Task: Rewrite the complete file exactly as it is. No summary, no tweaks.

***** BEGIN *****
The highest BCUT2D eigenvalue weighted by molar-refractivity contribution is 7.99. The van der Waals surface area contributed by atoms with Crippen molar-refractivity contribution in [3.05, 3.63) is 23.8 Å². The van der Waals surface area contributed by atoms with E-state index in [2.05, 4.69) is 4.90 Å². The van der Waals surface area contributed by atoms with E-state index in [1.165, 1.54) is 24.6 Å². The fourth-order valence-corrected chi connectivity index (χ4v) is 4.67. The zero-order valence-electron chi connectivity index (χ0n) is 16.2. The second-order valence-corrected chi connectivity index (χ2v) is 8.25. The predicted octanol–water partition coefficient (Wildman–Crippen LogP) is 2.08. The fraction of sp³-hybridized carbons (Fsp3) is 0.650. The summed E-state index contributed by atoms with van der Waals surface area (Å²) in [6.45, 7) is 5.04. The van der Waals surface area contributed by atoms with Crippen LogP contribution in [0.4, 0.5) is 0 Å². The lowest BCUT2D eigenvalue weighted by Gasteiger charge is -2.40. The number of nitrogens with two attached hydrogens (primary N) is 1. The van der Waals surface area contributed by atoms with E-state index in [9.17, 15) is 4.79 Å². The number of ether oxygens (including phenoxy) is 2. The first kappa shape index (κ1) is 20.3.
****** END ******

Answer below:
The highest BCUT2D eigenvalue weighted by molar-refractivity contribution is 7.99. The van der Waals surface area contributed by atoms with Crippen molar-refractivity contribution in [3.05, 3.63) is 23.8 Å². The van der Waals surface area contributed by atoms with E-state index in [2.05, 4.69) is 4.90 Å². The van der Waals surface area contributed by atoms with E-state index in [1.165, 1.54) is 24.6 Å². The fourth-order valence-corrected chi connectivity index (χ4v) is 4.67. The zero-order valence-electron chi connectivity index (χ0n) is 16.2. The second-order valence-corrected chi connectivity index (χ2v) is 8.25. The predicted octanol–water partition coefficient (Wildman–Crippen LogP) is 2.08. The fraction of sp³-hybridized carbons (Fsp3) is 0.650. The summed E-state index contributed by atoms with van der Waals surface area (Å²) in [6.45, 7) is 5.04. The van der Waals surface area contributed by atoms with Crippen LogP contribution in [0.4, 0.5) is 0 Å². The lowest BCUT2D eigenvalue weighted by Gasteiger charge is -2.40. The number of nitrogens with two attached hydrogens (primary N) is 1. The van der Waals surface area contributed by atoms with E-state index in [9.17, 15) is 4.79 Å². The number of ether oxygens (including phenoxy) is 2. The first kappa shape index (κ1) is 20.3.